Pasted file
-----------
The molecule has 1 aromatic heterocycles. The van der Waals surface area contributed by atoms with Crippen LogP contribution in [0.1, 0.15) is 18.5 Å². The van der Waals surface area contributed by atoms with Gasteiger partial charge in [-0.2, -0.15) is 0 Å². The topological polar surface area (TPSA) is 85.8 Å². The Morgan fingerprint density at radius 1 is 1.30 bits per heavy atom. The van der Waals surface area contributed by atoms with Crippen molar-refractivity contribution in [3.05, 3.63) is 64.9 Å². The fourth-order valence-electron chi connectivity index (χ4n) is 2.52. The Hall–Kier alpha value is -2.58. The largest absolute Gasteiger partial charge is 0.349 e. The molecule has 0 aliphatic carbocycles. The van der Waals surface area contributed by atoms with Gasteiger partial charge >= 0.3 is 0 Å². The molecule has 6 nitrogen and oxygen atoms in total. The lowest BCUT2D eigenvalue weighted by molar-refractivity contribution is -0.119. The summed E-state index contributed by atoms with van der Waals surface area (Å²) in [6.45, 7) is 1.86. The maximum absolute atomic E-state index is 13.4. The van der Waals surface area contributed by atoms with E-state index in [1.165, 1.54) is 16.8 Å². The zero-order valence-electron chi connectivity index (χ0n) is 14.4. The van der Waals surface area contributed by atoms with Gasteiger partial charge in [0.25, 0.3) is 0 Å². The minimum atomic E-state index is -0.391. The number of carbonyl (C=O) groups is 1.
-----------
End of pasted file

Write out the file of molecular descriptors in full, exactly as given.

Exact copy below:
The molecule has 1 aromatic heterocycles. The van der Waals surface area contributed by atoms with Crippen LogP contribution in [0.1, 0.15) is 18.5 Å². The van der Waals surface area contributed by atoms with Gasteiger partial charge in [-0.2, -0.15) is 0 Å². The topological polar surface area (TPSA) is 85.8 Å². The Morgan fingerprint density at radius 1 is 1.30 bits per heavy atom. The van der Waals surface area contributed by atoms with Crippen molar-refractivity contribution in [3.05, 3.63) is 64.9 Å². The fourth-order valence-electron chi connectivity index (χ4n) is 2.52. The Hall–Kier alpha value is -2.58. The largest absolute Gasteiger partial charge is 0.349 e. The molecule has 0 aliphatic carbocycles. The van der Waals surface area contributed by atoms with Gasteiger partial charge >= 0.3 is 0 Å². The molecule has 6 nitrogen and oxygen atoms in total. The lowest BCUT2D eigenvalue weighted by molar-refractivity contribution is -0.119. The summed E-state index contributed by atoms with van der Waals surface area (Å²) in [6.45, 7) is 1.86. The maximum absolute atomic E-state index is 13.4. The van der Waals surface area contributed by atoms with E-state index in [1.165, 1.54) is 16.8 Å². The zero-order valence-electron chi connectivity index (χ0n) is 14.4. The van der Waals surface area contributed by atoms with Gasteiger partial charge in [0.25, 0.3) is 0 Å². The minimum atomic E-state index is -0.391. The number of carbonyl (C=O) groups is 1.